- 1. alternative fuels and technology
- 2. conservation
- 3. increased exploration.
1. I get the impression that Buchanan identifies GDP with “stuff,” at least subconsciously. But GDP is value, what people are willing to pay for. When I teach an econ class, that’s a component of GDP. If an extra student shows up, that’s GDP growth. Of course, a lot of GDP really is stuff, but as economies develop they tend to become less stuffy. Overall not enough, but how unstuffy they could become is an empirical, not a theoretical matter.
2. But I agree with Buchanan that increases in energy efficiency alone are unlikely to accomplish what we need to contain climate change. Absent changes on other fronts, the growth of demand for energy services will simply swamp the effect of greater efficiency. This has been true in the past and any realistic projection puts it in our future as well.
3. And Buchanan is also right that there is no historical precedent for the kind of decoupling between economic growth and fossil fuel use (let’s be specific here) that we would need to meet both economic and climate goals. The notion of foregoing most of our remaining supplies of extremely energy-dense minerals flies in the face of all of human history. That’s why it will be a big challenge to bring it off. The challenge begins with putting in place a policy that prohibits most fossil fuel development. You can discuss the particulars, but there is no getting around the need for a binding constraint. The reason is exactly the one that Buchanan pinpoints: increases in efficiency and even increases in renewable energy sources alone will not be sufficient by themselves to offset the energy demands stemming from global GDP growth.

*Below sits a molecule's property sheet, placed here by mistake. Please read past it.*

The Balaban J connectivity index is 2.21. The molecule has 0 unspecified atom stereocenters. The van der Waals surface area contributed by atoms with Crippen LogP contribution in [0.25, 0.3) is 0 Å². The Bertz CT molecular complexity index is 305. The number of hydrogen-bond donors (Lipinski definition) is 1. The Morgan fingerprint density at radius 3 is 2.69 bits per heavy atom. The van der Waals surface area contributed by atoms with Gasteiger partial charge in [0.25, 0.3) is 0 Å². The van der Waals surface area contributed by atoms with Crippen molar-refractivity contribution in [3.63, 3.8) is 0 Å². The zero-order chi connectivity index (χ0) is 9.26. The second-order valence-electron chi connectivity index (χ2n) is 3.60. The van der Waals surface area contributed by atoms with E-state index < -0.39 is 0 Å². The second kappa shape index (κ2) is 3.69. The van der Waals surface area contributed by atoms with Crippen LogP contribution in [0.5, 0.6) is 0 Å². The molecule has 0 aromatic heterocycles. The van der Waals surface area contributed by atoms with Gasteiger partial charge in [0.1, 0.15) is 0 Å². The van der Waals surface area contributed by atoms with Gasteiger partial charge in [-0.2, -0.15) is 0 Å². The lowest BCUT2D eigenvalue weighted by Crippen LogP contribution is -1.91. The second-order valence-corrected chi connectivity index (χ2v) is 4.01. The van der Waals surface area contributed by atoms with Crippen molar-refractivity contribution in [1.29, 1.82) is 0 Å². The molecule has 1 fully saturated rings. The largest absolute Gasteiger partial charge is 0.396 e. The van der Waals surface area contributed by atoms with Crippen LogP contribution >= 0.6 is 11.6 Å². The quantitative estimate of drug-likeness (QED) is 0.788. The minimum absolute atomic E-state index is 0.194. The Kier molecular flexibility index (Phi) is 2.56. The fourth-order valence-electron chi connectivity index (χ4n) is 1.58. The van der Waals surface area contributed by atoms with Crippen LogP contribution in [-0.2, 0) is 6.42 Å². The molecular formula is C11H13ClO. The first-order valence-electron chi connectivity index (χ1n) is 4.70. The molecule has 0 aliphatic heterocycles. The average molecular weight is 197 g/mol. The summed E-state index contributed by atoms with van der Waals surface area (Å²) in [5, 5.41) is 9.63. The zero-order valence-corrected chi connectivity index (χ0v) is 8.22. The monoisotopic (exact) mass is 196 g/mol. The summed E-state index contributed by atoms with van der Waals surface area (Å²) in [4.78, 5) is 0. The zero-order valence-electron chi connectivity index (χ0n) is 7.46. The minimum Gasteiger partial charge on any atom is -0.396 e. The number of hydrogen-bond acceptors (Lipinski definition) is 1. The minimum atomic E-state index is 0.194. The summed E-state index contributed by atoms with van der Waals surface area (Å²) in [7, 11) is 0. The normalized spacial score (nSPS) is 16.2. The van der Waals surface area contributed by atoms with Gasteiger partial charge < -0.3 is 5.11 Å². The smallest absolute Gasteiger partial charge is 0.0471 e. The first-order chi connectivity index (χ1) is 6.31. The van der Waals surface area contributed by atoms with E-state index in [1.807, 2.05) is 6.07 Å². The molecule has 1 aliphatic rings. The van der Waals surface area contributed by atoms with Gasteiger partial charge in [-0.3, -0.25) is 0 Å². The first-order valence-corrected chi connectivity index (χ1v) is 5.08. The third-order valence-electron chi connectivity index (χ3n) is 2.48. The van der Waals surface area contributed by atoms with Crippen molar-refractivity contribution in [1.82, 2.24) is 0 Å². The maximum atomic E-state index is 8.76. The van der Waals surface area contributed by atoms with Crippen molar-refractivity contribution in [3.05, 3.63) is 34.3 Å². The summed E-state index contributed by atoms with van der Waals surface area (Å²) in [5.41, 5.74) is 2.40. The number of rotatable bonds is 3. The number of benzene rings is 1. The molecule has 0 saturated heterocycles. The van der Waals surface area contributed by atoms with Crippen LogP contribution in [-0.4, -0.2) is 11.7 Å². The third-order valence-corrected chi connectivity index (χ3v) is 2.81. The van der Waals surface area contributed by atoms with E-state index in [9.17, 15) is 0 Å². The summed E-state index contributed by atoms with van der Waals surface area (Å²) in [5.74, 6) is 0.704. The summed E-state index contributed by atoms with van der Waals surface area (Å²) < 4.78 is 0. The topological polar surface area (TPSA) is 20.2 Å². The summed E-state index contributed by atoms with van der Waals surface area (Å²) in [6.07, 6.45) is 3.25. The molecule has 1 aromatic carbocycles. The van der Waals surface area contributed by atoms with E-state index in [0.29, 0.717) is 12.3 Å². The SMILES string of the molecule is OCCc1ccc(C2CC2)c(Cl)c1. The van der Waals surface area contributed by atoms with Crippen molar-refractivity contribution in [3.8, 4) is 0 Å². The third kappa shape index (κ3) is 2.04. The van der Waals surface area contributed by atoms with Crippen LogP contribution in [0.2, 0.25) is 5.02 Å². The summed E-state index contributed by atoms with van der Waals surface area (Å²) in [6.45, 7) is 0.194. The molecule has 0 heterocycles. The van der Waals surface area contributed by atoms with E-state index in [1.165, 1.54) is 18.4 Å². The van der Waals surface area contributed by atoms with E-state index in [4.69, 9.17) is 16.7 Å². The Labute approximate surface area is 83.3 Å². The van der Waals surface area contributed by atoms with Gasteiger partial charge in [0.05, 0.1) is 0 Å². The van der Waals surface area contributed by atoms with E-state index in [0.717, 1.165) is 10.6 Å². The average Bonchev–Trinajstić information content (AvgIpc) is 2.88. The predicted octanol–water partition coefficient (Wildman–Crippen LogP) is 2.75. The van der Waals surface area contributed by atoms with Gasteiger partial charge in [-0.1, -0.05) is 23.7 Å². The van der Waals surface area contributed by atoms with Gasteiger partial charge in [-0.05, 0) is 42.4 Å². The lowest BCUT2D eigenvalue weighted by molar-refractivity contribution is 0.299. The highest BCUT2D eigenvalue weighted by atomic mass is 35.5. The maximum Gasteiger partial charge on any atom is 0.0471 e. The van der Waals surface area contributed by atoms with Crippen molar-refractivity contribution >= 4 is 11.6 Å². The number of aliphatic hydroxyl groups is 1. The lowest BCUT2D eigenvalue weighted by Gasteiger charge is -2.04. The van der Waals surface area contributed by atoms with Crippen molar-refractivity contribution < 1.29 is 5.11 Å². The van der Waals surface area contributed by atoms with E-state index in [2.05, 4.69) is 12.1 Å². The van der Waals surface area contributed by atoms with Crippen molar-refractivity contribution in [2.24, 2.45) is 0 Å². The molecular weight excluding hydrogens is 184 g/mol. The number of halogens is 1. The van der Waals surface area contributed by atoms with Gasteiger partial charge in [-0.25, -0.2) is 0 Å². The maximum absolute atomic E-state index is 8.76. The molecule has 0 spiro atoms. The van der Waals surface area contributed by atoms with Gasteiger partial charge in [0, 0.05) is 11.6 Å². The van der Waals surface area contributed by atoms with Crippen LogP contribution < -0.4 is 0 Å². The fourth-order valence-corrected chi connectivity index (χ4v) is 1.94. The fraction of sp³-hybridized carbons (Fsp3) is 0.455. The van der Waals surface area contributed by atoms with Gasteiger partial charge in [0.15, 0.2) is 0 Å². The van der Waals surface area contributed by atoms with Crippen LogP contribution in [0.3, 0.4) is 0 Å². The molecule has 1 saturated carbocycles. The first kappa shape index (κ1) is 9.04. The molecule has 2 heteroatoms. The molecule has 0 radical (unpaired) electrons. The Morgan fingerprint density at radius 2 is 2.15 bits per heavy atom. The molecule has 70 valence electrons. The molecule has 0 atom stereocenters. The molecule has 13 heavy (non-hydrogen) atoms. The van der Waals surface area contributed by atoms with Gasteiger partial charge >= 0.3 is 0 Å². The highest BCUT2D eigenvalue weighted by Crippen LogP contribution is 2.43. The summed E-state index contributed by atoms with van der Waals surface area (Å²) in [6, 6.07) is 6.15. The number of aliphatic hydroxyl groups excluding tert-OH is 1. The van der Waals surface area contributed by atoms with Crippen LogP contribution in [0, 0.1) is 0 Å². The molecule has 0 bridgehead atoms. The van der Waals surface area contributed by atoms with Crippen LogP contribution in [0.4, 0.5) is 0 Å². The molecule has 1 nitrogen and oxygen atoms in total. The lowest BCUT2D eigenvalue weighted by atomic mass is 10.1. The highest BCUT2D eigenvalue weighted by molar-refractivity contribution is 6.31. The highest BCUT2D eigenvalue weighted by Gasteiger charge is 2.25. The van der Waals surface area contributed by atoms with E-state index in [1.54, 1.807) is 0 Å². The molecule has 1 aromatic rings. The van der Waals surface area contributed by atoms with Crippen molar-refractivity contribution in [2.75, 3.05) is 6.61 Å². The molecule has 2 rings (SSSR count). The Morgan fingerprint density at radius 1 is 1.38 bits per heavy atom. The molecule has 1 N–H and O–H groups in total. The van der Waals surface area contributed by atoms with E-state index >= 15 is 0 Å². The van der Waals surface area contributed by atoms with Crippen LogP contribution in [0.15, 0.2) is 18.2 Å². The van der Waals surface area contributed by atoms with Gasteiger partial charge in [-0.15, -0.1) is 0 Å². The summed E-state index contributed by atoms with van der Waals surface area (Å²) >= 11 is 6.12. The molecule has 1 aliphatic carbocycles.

Can we compel most fossil fuels to stay in the ground and still have economic growth? Since this is about growth in value and not necessarily stuff, the answer still seems to be yes. But we won’t have a sufficient shift away from stuffiness without measures that prohibit dangerous levels of fossil fuel extraction. An unprecedented change in the trajectory of economic growth requires unprecedented policies.